Objective: To examine waterpipe use and its association with demographic factors, tobacco cigarette smoking, ever use of electronic cigarettes (e-cigarettes) and alcohol use among high school students.
Methods: Data were derived from the 2013 Ontario Student Drug Use and Health Survey, a school-based survey of 7th to 12th grade students. This province-wide survey was based on a stratified two-stage cluster design. Analyses were based on a subsample of 2,873 high school students and included adjustments for the complex sample design.
Results: Overall, 12.5% of high school students (grades 9-12) had used a waterpipe in the previous year. Awareness of waterpipes was high – 68.4% of students reported that they were aware of waterpipes but had not used one in the past year; 19.1% had never heard of waterpipes or hookah. The percentage of high school students reporting waterpipe use in the past year was similar to reports of tobacco cigarette use (12.5% and 11% respectively).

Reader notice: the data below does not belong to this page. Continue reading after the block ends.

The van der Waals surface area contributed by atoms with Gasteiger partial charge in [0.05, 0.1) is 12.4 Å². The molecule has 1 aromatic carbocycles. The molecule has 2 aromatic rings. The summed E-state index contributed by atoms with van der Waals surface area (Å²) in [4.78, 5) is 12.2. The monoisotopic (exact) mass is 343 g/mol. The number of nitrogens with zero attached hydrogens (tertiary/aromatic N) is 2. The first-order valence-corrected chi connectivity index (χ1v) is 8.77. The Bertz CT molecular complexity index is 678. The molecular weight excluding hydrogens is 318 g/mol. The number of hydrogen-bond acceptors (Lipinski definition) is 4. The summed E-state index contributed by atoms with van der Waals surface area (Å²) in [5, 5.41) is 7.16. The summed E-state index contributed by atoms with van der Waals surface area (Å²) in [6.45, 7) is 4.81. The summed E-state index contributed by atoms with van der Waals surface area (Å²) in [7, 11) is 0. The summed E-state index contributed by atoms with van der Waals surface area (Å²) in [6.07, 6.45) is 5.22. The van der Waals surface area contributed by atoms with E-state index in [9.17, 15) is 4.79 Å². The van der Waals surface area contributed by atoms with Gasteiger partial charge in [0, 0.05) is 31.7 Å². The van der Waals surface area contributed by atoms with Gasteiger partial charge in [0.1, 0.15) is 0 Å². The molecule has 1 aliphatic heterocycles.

Waterpipe use was highly associated with past-year tobacco cigarette and regular alcohol use as well as ever use of e-cigarettes. In multivariate analyses, males and females had similar odds of waterpipe use, and non-White students and those in higher grades had greater odds of use after controlling for other substance use.
Conclusion: These findings suggest that waterpipe use among high school students should be of some concern and suggest the need for policy measures to address potential risks associated with use.Author(s): Angela Boak, Hayley A. Hamilton, Roberta Ferrence, Shawn O'Connor, Robert E. Mann, Robert Schwartz, and Edward M. Adlaf
Date: March 2015
Type of Publication: Journal Article